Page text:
How I Became Interested
in theThe Feldenkrais Method®

I was introduced to the Feldenkrais Method® in the mid 80's while I was working as a psychiatric music therapist, singer-songwriter and backup musician. I attended several Awareness Through Movement® classes and workshops in New York City and was drawn to the simplicity and directness of the teaching and how it made me feel. I knew I wanted to study the method with David Zemach-Bersin and graduated from his four-year East Coast Teacher Training in 2003. I’ve continued to work with other trainers including Yvan Joly, Ruthy Alon, and Jeremy Krauss, and I mentor with Allison Rapp.

From 2003 to 2011, I maintained a small private practice while performing with my trio, Mad Agnes. Now that my practice has grown, my experience as an internationally touring musician gives me special insight into instrumentalists and vocalists as I help them discover new ways of organizing themselves while playing as well as not playing.

My other students—aged four to 80–come to me because of acute or chronic pain due to injury, sports or work related habits, difficulty with balance or sleeping, and simply the desire to move with greater ease.  Others have chronic conditions such as scoliosis or fibromyalgia, and for others, Feldenkrais is where they turn when everything else has failed.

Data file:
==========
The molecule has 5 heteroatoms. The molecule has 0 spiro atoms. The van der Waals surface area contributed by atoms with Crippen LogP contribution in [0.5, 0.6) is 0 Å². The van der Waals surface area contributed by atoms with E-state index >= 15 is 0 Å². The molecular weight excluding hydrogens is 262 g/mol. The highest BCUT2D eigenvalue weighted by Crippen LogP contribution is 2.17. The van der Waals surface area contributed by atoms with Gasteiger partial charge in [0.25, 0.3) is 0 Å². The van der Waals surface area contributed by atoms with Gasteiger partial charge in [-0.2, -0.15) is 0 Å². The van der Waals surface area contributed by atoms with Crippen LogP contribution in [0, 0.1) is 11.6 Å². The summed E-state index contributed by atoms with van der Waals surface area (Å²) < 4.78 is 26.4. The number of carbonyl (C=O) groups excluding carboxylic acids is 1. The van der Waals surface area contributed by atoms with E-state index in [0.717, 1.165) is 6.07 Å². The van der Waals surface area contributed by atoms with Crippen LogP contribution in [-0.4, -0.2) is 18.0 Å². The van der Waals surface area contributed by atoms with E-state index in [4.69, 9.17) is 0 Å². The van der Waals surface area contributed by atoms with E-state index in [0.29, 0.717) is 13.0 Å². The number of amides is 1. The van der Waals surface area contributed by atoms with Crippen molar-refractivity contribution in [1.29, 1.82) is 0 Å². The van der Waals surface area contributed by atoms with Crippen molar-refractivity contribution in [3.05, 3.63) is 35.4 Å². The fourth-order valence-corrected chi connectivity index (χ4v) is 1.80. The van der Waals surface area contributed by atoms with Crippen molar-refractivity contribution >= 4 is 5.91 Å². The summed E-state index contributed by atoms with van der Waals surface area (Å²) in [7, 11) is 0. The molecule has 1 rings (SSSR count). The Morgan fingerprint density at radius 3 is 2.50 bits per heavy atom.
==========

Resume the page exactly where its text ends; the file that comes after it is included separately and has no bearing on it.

Depending on the presenting symptom(s), students have lessons with greater or lesser frequency with most coming once a week. Improvement may come in the form of greater pleasure in movement—"My head is freer and my neck doesn’t hurt as much"—to "It’s easier for me to get up out of a chair"—to "I feel taller"—to breathing more deeply, feeling more relaxed, sleeping more soundly, and discovering and living "unavowed" dreams.

| BACK |

"We improve our well being when we learn to fully use ourselves."
Moshe Feldenkrais